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Pererin - Teithgan CD (album) cover




Prog Folk

3.72 | 16 ratings

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Sean Trane
Special Collaborator
Prog Folk
4 stars 4.5 stars really!!!!

Second album from the Welsh combo and second touchdown in so many tries. Indeed Pererin proved that the 80's had no grasp on their music and Teithgan is yet another marvellous piece of 70's prog folk. The quintet's delightful folk rock reminds a lot of the later 70's Basque folk wave and is especially reminiscent of the fabulous Itoiz, both in terms of pure heavenly songwriting, but also in the vocal delivery, their Gaelic dialect adding some very exotic touches. Their three albums had been completely forgotten about, until the small Spanish-based Guerssen label revived it recently with reissues of all three, although it appears the debut has yet to see a Cd format reissue. While the group chose to sing in their Welsh tongue, they took care to at least translate their song titles in English, French and two other "brands" of Gaellic. Teithgan (Travelling Song) comes with a very na´ve and abstract windy-themed artwork.

The opening Door track (that's the title gives you right away the beautiful and serene ambiances through which the whole album will bask. Indeed Bev Jones' flute gives an enchanting tone to the often multi-faceted vocals. The following Gefn Brith is a tribute to the Welsh martyr of the same name. Even though the ambiances go a little more solemn and dramatic, the mainly acoustic music remains gorgeous. The short instrumental "Will You Come, Dei?" is another pure delight, moving through a few moods effortlessly. Through The Mountains is a slower track where the flute gives out a pastoral that sends you out for the green pastures of the Welsh hills. Closing up is a trad song roughly translate to My Babe Is Cute and might just be the only cheesy moment of the album, even if a Hackettian and Firth Of Fifthian electric guitar solo smoothes out the balladry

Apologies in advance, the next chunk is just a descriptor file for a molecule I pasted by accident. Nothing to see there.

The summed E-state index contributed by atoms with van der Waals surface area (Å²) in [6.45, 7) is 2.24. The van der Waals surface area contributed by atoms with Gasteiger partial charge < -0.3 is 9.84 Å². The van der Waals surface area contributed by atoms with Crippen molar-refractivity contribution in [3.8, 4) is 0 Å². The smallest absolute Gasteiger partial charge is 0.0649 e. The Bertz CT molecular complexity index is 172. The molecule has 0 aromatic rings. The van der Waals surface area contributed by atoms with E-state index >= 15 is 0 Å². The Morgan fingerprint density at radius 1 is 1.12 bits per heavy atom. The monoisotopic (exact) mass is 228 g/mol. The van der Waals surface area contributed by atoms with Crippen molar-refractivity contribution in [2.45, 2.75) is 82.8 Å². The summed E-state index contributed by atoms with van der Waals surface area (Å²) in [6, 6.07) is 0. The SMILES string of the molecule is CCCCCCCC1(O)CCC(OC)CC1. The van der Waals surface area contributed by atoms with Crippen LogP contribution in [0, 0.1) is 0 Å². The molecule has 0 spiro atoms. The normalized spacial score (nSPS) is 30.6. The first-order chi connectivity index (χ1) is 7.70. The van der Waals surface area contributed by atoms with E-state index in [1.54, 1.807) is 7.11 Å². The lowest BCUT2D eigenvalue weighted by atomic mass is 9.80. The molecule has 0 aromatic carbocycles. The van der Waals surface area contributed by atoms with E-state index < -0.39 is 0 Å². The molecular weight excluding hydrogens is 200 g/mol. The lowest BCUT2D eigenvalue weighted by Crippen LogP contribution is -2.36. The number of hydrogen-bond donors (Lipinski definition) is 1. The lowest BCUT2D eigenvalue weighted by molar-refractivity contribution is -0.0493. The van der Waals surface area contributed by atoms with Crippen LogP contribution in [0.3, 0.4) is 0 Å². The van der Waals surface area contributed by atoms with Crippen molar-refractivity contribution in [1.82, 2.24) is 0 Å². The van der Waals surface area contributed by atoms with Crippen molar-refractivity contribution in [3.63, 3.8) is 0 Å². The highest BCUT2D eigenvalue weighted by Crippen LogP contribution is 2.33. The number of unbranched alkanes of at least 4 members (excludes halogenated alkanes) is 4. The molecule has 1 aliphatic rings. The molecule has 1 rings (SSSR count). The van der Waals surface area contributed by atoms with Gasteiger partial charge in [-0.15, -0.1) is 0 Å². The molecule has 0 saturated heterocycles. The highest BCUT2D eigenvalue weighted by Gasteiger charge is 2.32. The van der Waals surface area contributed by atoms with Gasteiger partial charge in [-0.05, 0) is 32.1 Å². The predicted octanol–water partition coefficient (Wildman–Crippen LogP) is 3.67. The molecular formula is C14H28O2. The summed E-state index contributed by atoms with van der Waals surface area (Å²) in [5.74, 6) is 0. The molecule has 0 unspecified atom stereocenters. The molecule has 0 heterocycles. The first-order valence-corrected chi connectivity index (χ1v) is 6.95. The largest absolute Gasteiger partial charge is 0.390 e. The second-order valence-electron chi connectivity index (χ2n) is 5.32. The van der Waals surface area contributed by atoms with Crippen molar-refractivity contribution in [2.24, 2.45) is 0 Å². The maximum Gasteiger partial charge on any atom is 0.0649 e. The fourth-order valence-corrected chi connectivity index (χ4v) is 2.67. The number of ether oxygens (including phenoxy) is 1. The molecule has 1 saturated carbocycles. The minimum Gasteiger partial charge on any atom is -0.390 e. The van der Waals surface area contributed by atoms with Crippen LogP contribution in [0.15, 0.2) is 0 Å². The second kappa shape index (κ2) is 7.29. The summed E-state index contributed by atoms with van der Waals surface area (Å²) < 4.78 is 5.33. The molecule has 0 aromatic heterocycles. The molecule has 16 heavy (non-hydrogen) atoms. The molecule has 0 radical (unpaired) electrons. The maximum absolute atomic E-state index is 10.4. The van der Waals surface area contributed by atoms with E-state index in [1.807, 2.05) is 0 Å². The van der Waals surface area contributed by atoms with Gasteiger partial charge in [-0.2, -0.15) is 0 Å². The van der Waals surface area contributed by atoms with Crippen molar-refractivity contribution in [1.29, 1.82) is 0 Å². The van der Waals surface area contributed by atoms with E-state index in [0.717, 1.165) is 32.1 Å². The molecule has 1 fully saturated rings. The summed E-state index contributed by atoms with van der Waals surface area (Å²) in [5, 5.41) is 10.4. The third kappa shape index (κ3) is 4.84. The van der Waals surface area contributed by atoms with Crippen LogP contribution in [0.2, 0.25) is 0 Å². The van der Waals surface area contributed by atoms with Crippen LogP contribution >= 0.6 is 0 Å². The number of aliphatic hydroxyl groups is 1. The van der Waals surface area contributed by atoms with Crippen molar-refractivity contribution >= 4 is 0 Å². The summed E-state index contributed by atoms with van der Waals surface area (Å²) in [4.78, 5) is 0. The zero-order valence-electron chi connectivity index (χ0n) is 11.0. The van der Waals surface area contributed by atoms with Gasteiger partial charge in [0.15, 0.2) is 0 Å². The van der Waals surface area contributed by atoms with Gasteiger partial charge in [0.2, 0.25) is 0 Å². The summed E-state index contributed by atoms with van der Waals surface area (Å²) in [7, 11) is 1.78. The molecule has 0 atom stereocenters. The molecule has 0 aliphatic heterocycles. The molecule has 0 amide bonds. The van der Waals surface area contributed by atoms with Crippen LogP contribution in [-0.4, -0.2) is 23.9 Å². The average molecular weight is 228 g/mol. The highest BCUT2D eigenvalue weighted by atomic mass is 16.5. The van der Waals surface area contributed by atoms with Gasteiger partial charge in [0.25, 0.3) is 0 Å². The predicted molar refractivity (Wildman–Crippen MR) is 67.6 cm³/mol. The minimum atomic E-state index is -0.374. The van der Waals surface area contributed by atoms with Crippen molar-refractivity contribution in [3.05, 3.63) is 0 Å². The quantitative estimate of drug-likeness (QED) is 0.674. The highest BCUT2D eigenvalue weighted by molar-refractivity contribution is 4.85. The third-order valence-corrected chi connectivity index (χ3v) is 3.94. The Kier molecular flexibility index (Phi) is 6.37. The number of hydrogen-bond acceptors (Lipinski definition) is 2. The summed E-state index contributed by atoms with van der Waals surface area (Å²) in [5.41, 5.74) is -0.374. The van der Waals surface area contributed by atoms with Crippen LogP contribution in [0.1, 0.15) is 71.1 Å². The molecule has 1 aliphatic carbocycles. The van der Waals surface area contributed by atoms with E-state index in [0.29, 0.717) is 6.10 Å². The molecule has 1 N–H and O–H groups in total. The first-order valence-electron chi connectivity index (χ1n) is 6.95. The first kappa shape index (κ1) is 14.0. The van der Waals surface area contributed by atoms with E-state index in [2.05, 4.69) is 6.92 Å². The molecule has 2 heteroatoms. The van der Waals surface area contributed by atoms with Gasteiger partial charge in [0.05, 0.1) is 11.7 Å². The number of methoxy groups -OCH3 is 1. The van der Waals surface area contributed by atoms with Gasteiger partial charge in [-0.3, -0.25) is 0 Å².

The flipside of the album starts out on Joyful Symphony (a modern Christian song), much like previously given

Then comes a four-movement suite (lasting under 6-mins), from which the album draws its name after the first movement Teithgan, a story of a Welsh that beat a horse at racing but ended dead after crossing the line. Definitely one of the highlights of the album, it is the only song of the album where the joy seems partly absent, but replaced by some dramatics. Maybe the album's tracks, too. Another trad song "Where Are You Going, Fair Lady?" gives another nod to the Basque group of Itoiz, ending in an electric fair with Banksian synth layers and Hackettian guitars. Trickles is a short Rutherford-Philips-Hackett arpeggio interlude, a prelude to the superb Parys Mountains, a warning about interference of mainstream culture for local tradition. Starting out on a solemn flute over cold winds, the 5-mins closing track is another highlight, with a full-blown prog spectrum, showing on much Genesis had been an influence over them.

Overall, a delightful album that only small labels like Guerssen seem to be taking the risk to reissue and certainly here, they have unearthed another superb gem that had been forgotten. And let's rush out to buy it, just to encourage him to look for more. Don't be afraid of the year of release of this album, it seems that time and music industry had little grasp over Pererin.

Sean Trane | 4/5 |


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